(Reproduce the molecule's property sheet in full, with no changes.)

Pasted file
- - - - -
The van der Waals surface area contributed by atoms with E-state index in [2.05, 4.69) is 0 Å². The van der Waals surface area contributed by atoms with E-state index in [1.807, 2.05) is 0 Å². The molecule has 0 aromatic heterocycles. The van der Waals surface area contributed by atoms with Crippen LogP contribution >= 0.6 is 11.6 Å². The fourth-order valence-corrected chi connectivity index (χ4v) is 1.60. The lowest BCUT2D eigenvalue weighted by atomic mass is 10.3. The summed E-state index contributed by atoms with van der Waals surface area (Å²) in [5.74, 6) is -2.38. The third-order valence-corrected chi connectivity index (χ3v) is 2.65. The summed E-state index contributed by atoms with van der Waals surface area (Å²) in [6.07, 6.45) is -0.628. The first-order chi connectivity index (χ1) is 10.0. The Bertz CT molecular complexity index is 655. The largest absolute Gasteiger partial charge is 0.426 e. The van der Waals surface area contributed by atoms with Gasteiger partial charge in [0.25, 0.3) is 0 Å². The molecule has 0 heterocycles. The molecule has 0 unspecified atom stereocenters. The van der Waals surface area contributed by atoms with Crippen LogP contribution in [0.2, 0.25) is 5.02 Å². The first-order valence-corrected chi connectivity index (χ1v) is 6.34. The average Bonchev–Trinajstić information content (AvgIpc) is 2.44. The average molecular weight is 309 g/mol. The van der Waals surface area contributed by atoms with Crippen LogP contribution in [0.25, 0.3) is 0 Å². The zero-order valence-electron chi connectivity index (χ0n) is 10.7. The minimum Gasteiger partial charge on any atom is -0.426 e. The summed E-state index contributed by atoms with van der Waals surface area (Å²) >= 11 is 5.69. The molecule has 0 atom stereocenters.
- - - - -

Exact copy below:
The van der Waals surface area contributed by atoms with E-state index in [2.05, 4.69) is 0 Å². The van der Waals surface area contributed by atoms with E-state index in [1.807, 2.05) is 0 Å². The molecule has 0 aromatic heterocycles. The van der Waals surface area contributed by atoms with Crippen LogP contribution >= 0.6 is 11.6 Å². The fourth-order valence-corrected chi connectivity index (χ4v) is 1.60. The lowest BCUT2D eigenvalue weighted by atomic mass is 10.3. The summed E-state index contributed by atoms with van der Waals surface area (Å²) in [5.74, 6) is -2.38. The third-order valence-corrected chi connectivity index (χ3v) is 2.65. The summed E-state index contributed by atoms with van der Waals surface area (Å²) in [6.07, 6.45) is -0.628. The first-order chi connectivity index (χ1) is 10.0. The Bertz CT molecular complexity index is 655. The largest absolute Gasteiger partial charge is 0.426 e. The van der Waals surface area contributed by atoms with Gasteiger partial charge in [0.25, 0.3) is 0 Å². The molecule has 0 heterocycles. The molecule has 0 unspecified atom stereocenters. The van der Waals surface area contributed by atoms with Crippen LogP contribution in [0.2, 0.25) is 5.02 Å². The first-order valence-corrected chi connectivity index (χ1v) is 6.34. The average Bonchev–Trinajstić information content (AvgIpc) is 2.44. The average molecular weight is 309 g/mol. The van der Waals surface area contributed by atoms with Crippen LogP contribution in [0.25, 0.3) is 0 Å². The zero-order valence-electron chi connectivity index (χ0n) is 10.7. The minimum Gasteiger partial charge on any atom is -0.426 e. The summed E-state index contributed by atoms with van der Waals surface area (Å²) >= 11 is 5.69. The molecule has 0 atom stereocenters.